With Juventus inching towards a possible treble, the questions shift from “Can Juventus make a deep run in Europe?” to “Can they sustain their European success?”
New additions will be likely to sustain the success. These new additions will come from different circumstances. Some will be from other clubs while others are players Juve either co-own, have sent out to another club on loan, or have a buy-back option on.
To make room for these players, incumbent members of the squad will have to go. Here are a look at some of those players.
The towering Spanish striker has been linked to Liverpool, Arsenal, Tottenham and Atletico Madrid in the past, which should help Juventus find a buyer for a player who has scored only seven goals in 31 appearances (all competitions) this season.
Despite the lack of goals, Llorente still makes sense for any interested Premier League club thanks to his aerial presence. The Premier League is an extremely physical league, and Llorente with his knack for scoring goals with his head, should fit in well.
His dearth of goals this season may signal his exit while also opening space for a player like Domenico Berardi (who is on loan at Sassuolo) or Simone Zaza (also at Sassuolo, Juve have a buy-back option in the players’ contract). The open spot could also go to an impact striker brought in from the transfer market like Robin van Persie or Paulo Dybala.
The veteran keeper has rarely appeared for the Italian giants and may find himself offloaded in the summer transfer window. Juve will likely send Nicola Leali out on other loan spell, but if they want the youngster to get experience with the first team in Turin, Rubinho would be the one to go.
This seems unlikely as the most game-time Leali would receive would be in the Coppa Italia in place of Marco Storari, but it’s a possibility nonetheless.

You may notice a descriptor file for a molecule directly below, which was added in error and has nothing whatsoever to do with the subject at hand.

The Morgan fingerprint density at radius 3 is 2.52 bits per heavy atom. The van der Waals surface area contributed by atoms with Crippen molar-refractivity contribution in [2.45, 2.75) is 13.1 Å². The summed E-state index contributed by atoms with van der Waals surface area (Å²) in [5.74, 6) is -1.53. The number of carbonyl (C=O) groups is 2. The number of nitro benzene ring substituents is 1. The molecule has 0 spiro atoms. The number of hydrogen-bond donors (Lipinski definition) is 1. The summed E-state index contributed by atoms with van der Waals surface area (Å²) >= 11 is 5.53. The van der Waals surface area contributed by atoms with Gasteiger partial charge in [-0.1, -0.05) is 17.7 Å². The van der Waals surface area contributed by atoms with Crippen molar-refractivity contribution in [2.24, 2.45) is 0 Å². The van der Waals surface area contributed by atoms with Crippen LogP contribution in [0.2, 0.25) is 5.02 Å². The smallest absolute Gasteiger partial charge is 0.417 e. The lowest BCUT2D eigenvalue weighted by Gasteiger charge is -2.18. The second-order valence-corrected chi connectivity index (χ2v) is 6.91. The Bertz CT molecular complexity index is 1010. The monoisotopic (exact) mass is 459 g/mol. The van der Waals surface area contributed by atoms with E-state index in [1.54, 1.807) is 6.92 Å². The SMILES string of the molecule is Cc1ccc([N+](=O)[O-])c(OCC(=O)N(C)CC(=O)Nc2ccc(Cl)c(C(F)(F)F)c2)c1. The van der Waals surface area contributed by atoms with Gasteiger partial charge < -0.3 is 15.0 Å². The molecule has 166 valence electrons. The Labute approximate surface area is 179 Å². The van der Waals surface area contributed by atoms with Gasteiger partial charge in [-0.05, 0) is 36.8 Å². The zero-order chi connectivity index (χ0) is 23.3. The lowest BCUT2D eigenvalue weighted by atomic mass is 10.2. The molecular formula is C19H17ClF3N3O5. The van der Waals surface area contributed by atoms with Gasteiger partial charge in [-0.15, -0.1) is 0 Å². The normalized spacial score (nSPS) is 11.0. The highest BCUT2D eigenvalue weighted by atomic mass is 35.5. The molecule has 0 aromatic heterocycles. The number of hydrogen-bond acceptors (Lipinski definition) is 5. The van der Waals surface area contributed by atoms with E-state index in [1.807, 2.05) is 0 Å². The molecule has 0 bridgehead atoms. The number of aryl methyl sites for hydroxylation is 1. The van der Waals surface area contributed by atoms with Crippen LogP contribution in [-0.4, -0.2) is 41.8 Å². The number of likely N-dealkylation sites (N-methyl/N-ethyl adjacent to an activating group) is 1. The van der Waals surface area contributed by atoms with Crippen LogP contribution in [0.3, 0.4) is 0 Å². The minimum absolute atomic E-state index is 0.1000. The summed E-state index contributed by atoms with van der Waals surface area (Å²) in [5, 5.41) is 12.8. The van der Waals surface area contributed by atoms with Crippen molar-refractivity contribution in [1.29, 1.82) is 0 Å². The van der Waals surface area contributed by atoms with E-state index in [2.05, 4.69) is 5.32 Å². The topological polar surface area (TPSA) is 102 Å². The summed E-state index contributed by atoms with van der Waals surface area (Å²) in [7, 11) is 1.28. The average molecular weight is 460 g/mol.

Paolo De Ceglie
The left back once looked to have a bright future in Turin, but has fallen by the way-side of late. He was due to spend the season on loan at Parma, but was called back in January to provide cover at left back due to Kwadwo Asamoah’s injury.
Another loan spell, if not an outright sale seems like the likeliest of outcomes. At only 28-years-old, he may yet provide value as Juve’s left back if Asamoah moves into the midfield and Patrice Evra retires.
Another player who hasn’t gotten the most field time as of late, Pepe has worked his way back from injury, but has yet to receive many full games. He’s gone the full 90 only once this season and other than that has only eclipsed a half hour once. Most of his appearances tend to be 20 minutes or less.
The Italian stands at a bit of a career crossroads. At 31, this may be his last chance to move to a club and be a major contributor. Does he go somewhere else and do that or stay at Juve and fight for a spot? Given the quality of the Old Lady, it would seem Pepe would be destined for a bit-part, bench sparkplug role for the rest of his time in Turin if he isn’t sold.
Whether Roberto Pereyra’s loan is made permanent could play a big role in whether Pepe stays.
Matri was never quite was able to figure it out in Turin the first time around and seems destined to depart the Bianconeri for the second time.
The striker is on loan from Milan (Juve sold him to the Rossoneri in 2013) and has had loan stints with Fiorentina and Genoa before arriving once again in Turin. He was brought in strictly for depth and as such his loan deal remains unlikely to be made permanent. Like Llorente, he’ll need to leave to potentially create space for the likes of Berardi and Zaza and open up more minutes for Kingsley Coman.
The midfielder hasn’t played much for Juve due to injury. Because of that, his loan deal may not be made permanent despite a reasonable price.
All stats courtesy of http://www.whoscored.com/ unless otherwise noted.